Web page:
from thoughts of moving or staying; the Lord | distinct in utterance, her person comely, her only knows whether I shall bold out or fall short voice soft, harmonious and majestic as truth

-my fears are many, and oftener than the elevates her utterance; preferring the tranquillity morning, but words are inadequate; with love and calmness of her mind, to the warmth of to thee and wife, (mine not being present to join her own affections, that the effusions of the me,) I rest thy still tribulated friend.

Father's love, and the openings he graciously JOB SCOTT. vouchsafes may be conveyed to the people before

whom she stands with the least mixture. When EXTRACTS FROM LETTERS OF MOSES BROWN To out of meetings amongst ner friends, it may be JOSEPH DELAPLAINE.

said of her as it has been of other worthies Providence, 16th of 7th mo., 1791.

heretofore, that she is civil beyond all breeding, Dear friend,- I received thy acceptable mes

requiring as little of her friends, and as easily sage of love; thou I understand hast had to

suited as most if not any Friend. Though a taste of trials since I saw thee. That of sore

silver, if not a golden vessel and of beaten gold pain, of loss of beloved children, and others bas

too, yet she chooses neither for her furniture, been my lot, in all which I have had to adore

and if the teapot be used to her refreshment, the loving kindness and mercy more than the

such as takes the name from the Queen is prerod. My daughter was removed from this stage

| ferred, yet she guards against her West India of trial, I trust to a mansion of rest and peace,

slaves. Indeed she appears an example and the 26th ult., has left an agreeable child 3 years

even an ornament not to her own sex only, but and 7 months old, for her husband and myself

Jf to ours also; her Great Master, whom she serves

ou and wife to nurture,* if she is favored in early

de in the gospel of His son having preserved and

the life as her dear mother was, with the inshinings

favored her when I have been with her, at my of the light of truth, and to give up in good

house, abroad, in and out of meetings, to my measure to the cross, it will be alike happy for

satisfaction, and according to that best sense we her and us.

are sometimes favored to enjoy; I think I may I drop these lines in token of my near affec

thus yive testimony to the Lord's gracious qualition. May every trial bring us nearer and nearer

fying of her as one whom He has delighted to the kingdom, and under the sanctifying hand

honor as His gospel messenger. With love to meeten us for an inheritance incorruptible. In

thyself and wife, my wife uniting, I conclude love I conclude thy friend.

thy friend,

Moses BROWN.
Moses Brown.

A YOUNG HERO.
Providence, 24th, of 4th mo., 1795.

Master Walters had been much annoyed by Dear friend, Joseph Delaplaine,—Thine of some one of the scholars whistling in school. 13th ult. I received very acceptably. I fully | Whenever he called a boy to account for such a unite with thy expressions respecting the par- disturbance, he would plead that it was upintaking of the fruit of the labors of the Friends tentional- he forgot all about where he was.this way, “ when in simplicity, in godly sincerity, This became so frequent that the master threatennot fleshly wisdom, but by the grace of God,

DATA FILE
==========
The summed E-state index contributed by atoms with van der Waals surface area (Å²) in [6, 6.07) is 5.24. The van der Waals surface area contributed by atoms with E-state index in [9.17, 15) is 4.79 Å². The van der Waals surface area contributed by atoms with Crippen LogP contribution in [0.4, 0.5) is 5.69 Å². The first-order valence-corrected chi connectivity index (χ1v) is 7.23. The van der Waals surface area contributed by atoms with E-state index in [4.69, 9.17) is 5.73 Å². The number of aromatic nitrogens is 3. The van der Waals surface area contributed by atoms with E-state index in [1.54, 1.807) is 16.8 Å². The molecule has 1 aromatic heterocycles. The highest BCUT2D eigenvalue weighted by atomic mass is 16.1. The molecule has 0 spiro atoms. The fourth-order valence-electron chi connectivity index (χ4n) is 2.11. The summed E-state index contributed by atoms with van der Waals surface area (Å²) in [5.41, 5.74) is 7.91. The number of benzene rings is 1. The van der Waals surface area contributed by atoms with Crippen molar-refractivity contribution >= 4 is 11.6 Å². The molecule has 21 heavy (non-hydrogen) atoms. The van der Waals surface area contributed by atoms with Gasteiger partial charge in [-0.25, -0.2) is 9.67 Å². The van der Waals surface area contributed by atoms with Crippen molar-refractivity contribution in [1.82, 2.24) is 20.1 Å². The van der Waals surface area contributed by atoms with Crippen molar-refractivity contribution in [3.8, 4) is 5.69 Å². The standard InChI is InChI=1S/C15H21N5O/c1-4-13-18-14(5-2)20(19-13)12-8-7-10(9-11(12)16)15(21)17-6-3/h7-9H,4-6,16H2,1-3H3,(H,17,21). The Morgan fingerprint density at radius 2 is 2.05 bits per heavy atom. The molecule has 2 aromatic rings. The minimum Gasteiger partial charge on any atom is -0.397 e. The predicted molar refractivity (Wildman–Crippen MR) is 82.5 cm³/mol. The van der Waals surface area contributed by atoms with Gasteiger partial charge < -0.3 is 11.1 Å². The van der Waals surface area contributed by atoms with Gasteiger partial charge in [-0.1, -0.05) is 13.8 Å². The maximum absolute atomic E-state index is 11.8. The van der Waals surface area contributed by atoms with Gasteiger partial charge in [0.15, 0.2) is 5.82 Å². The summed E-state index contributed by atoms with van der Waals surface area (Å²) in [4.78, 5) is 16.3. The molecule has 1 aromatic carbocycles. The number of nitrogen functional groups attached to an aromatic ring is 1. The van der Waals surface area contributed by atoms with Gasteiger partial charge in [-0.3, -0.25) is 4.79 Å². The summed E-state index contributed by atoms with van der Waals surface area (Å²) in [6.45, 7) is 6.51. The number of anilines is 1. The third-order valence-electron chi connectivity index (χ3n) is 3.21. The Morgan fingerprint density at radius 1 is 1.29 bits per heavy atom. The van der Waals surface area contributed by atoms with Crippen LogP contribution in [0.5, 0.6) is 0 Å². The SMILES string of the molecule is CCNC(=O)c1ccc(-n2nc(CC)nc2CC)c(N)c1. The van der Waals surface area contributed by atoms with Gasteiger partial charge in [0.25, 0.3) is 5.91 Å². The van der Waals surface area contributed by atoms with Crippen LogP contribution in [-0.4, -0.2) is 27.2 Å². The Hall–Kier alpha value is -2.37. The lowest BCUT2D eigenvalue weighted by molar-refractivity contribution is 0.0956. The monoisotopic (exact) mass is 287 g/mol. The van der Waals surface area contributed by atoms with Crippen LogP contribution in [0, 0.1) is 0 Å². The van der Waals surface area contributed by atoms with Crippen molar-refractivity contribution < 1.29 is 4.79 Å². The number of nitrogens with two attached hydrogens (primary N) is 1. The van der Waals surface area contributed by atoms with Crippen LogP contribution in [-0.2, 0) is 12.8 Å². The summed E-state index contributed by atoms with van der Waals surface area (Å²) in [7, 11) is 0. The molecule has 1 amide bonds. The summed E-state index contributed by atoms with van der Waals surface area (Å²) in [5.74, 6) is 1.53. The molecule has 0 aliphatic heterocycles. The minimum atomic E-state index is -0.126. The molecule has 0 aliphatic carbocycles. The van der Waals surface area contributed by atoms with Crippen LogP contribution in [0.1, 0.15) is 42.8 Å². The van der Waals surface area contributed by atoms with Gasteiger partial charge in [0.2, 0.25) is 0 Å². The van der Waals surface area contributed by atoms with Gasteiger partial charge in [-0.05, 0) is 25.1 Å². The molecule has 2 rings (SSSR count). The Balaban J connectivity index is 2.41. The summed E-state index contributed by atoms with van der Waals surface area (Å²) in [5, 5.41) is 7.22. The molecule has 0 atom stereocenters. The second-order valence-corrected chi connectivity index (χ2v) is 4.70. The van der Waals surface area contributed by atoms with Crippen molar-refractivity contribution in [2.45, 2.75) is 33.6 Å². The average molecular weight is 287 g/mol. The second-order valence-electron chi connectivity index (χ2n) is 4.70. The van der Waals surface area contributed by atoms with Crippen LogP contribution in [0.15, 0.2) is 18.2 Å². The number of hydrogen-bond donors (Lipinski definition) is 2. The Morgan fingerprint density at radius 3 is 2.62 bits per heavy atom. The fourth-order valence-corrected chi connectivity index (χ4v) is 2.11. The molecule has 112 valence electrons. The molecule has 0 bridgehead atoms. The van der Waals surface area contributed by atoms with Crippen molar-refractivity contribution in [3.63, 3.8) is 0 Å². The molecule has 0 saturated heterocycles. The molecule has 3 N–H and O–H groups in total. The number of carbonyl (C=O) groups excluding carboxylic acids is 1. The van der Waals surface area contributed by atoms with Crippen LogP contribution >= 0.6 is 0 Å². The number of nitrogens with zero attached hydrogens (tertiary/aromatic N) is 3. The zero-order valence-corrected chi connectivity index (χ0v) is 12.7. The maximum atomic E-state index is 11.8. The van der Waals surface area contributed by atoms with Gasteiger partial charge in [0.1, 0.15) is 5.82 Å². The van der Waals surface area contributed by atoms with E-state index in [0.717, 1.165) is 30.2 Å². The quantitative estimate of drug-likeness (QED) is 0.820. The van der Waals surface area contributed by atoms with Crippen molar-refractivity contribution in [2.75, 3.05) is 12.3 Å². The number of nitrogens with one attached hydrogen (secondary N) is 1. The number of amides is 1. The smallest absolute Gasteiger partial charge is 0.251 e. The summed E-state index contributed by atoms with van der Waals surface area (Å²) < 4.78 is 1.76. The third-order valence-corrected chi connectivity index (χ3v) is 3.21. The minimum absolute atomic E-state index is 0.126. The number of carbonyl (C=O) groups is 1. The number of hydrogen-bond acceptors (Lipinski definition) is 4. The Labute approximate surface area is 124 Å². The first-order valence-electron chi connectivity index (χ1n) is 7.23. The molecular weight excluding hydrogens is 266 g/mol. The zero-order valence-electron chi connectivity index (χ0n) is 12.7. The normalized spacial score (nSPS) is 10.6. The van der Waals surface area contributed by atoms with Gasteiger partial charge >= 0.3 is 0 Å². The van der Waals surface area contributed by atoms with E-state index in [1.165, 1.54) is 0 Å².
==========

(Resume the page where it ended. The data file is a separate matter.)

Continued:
ed a severe punishment to the next offender. then is there cause of rejoicing to the sincere

The next day, when the room was unusually in heart.” I trust J. W., who has gone into aniet, a loud, sharp whistle broke the stillness. our Eastern Quarter, and Martha Routh, are of Every one asserted that it was a certain boy who that number who guard against the one, and are had the reputation of a mischief-maker and a favored with the other; the latter is gone to liar. He was called up, and, though with a Richmond, and if the roads appear so as it looks somewhat stubborn look be denied it again and likely, they can take Vermont easier that way

t way again, commanded to hold out his hand. At than from the N. W. parts of your meeting; they this instant, a little slender fellow, not more will go that way, if not refer it longer. Martha than 7 vears old, came out, and with a very pale appears to be an humble though valiant, meek,

ant, meek, but decided face, held out his hand, saying as yet powerful, instructive and truly edifying minis

he did so, with the clear and firm tone of a ter of the gospel, one who understands when to

bero: speak and when to keep silence both in and “

ba “Mr. Walters, do not punish bim ; I whisout of meetings, has very little motion of any 1 tled. I was doinu a long, hard sum, and in rubmember of her body except her tongue, which

bing out another, rubbed it out by mistake and is directed with wisdom, clear in doctrine, and

na spoiled it all, and before I thought, whistled * Anne Almy the grand-daughter alluded to, was right out. I was very much afraid, but I afterwards Anne Jenkins, who became a minister, I could not sit there and act a lie when I knew and paid a religious visit to England, and who afier

who was to blame. You may ferule me, Sir, as escaping the dangers of the ocean, perished in the

And with all the fimconflagration of her own dwelling, 'in Providence, you said you would." Rhode Island.